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Shurney v. Scott's Econo Inn

June 23, 2006

TANIELLE SHURNEY, PLAINTIFF,
v.
SCOTT'S ECONO INN, INC., ET AL., DEFENDANTS.



The opinion of the court was delivered by: McLAUGHLIN, Sean J., District J.

MEMORANDUM OPINION

This civil action is brought under 42 U.S.C. § 1983*fn1 and arises from Plaintiff Tanielle Shurney's claim that she was subjected to a warrantless felony arrest and subsequent incarceration without sufficient probable cause. We have jurisdiction pursuant to 28 U.S.C. § 1343.

Presently pending before the Court are the Defendants' motions for summary judgment. For the reasons set forth below, these motions will be granted.

I. STANDARD OF REVIEW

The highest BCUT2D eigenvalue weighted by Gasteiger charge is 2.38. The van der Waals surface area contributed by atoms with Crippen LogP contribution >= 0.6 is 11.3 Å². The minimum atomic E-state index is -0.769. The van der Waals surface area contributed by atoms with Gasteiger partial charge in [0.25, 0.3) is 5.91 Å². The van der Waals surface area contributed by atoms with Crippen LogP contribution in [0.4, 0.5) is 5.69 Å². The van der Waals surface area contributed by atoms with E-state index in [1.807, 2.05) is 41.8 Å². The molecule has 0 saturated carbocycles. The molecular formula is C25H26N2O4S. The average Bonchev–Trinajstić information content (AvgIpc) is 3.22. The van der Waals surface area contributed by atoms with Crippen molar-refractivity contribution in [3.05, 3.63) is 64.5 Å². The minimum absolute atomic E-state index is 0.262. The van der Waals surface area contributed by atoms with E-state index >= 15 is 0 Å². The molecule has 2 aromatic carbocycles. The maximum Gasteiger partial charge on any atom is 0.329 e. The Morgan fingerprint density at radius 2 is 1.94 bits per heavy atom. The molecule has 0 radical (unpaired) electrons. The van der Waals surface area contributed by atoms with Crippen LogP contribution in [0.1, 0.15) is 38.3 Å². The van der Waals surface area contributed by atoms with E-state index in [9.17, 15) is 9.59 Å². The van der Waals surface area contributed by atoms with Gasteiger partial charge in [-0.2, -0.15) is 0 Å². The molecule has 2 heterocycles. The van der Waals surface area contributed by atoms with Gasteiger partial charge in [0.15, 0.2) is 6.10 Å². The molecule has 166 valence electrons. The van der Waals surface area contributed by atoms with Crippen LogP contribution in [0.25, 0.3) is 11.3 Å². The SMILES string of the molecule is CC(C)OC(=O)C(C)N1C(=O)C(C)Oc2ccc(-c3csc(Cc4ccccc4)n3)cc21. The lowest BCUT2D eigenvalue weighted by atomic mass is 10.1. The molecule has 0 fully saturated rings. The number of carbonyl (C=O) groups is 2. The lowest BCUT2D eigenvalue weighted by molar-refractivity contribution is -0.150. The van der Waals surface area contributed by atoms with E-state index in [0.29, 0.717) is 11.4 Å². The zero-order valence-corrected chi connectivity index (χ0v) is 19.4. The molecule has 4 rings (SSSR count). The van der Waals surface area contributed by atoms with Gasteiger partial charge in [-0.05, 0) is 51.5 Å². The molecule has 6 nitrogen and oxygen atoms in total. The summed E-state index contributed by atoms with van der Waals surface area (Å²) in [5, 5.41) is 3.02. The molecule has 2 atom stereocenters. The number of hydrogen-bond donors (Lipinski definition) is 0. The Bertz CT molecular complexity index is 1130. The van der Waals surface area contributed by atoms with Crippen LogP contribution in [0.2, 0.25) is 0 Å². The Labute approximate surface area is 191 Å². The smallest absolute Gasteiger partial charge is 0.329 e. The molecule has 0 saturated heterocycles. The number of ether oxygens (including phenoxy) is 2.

Summary judgment is appropriate if the pleadings, depositions, answers to interrogatories and admissions on file, together with any affidavits, show that there is no genuine issues as to any material fact and that the moving party is entitled to judgment as a matter of law. Fed. R. Civ. P. 56(c). In considering a motion for summary judgment, the court must examine the facts in the light most favorable to the party opposing the motion. International Raw Materials, Ltd. v. Stauffer Chemical Co., 898 F.2d 946, 949 (3d Cir.1990). The moving party has the initial burden of demonstrating that, given the evidence of record, no reasonable jury could return a verdict for the non-moving party. Anderson v. Liberty Lobby, Inc., 477 U.S. 242, 248 (1986).